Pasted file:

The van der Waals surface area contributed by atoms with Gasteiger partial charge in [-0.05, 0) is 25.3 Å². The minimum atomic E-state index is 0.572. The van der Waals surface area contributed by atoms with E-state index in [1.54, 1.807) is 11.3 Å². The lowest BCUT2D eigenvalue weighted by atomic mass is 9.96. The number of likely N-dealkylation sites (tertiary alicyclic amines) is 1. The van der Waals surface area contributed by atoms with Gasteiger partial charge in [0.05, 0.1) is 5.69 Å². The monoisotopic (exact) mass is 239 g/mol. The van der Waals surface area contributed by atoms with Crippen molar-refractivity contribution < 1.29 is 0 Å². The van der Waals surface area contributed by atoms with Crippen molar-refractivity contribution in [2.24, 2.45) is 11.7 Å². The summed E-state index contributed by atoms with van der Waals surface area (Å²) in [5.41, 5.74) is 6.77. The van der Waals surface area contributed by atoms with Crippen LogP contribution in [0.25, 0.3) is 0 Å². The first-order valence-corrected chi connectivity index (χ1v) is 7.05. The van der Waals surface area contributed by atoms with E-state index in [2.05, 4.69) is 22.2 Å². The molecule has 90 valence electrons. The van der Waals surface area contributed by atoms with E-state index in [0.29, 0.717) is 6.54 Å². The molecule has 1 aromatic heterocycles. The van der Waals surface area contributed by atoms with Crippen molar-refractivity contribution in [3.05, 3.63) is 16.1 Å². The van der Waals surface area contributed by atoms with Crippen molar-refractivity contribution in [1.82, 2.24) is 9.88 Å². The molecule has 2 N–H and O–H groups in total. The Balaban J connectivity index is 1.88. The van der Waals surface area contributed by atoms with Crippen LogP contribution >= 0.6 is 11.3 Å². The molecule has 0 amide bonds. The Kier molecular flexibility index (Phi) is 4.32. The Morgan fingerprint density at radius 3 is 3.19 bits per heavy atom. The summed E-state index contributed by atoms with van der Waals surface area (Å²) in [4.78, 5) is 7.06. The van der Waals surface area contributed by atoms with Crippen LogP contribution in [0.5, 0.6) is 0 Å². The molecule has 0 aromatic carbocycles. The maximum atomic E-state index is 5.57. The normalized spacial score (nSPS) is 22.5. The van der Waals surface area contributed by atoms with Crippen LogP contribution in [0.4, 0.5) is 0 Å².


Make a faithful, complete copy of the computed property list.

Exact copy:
The van der Waals surface area contributed by atoms with Gasteiger partial charge in [-0.05, 0) is 25.3 Å². The minimum atomic E-state index is 0.572. The van der Waals surface area contributed by atoms with E-state index in [1.54, 1.807) is 11.3 Å². The lowest BCUT2D eigenvalue weighted by atomic mass is 9.96. The number of likely N-dealkylation sites (tertiary alicyclic amines) is 1. The van der Waals surface area contributed by atoms with Gasteiger partial charge in [0.05, 0.1) is 5.69 Å². The monoisotopic (exact) mass is 239 g/mol. The van der Waals surface area contributed by atoms with Crippen molar-refractivity contribution < 1.29 is 0 Å². The van der Waals surface area contributed by atoms with Crippen molar-refractivity contribution in [2.24, 2.45) is 11.7 Å². The summed E-state index contributed by atoms with van der Waals surface area (Å²) in [5.41, 5.74) is 6.77. The van der Waals surface area contributed by atoms with Crippen LogP contribution in [0.25, 0.3) is 0 Å². The first-order valence-corrected chi connectivity index (χ1v) is 7.05. The van der Waals surface area contributed by atoms with E-state index in [2.05, 4.69) is 22.2 Å². The molecule has 90 valence electrons. The van der Waals surface area contributed by atoms with E-state index in [0.29, 0.717) is 6.54 Å². The molecule has 1 aromatic heterocycles. The van der Waals surface area contributed by atoms with Crippen molar-refractivity contribution in [3.05, 3.63) is 16.1 Å². The van der Waals surface area contributed by atoms with Crippen molar-refractivity contribution in [1.82, 2.24) is 9.88 Å². The molecule has 2 N–H and O–H groups in total. The Balaban J connectivity index is 1.88. The van der Waals surface area contributed by atoms with Crippen LogP contribution >= 0.6 is 11.3 Å². The molecule has 0 amide bonds. The Kier molecular flexibility index (Phi) is 4.32. The Morgan fingerprint density at radius 3 is 3.19 bits per heavy atom. The summed E-state index contributed by atoms with van der Waals surface area (Å²) in [4.78, 5) is 7.06. The van der Waals surface area contributed by atoms with Crippen LogP contribution in [0.5, 0.6) is 0 Å². The molecule has 0 aromatic carbocycles. The maximum atomic E-state index is 5.57. The normalized spacial score (nSPS) is 22.5. The van der Waals surface area contributed by atoms with Crippen LogP contribution in [0.4, 0.5) is 0 Å².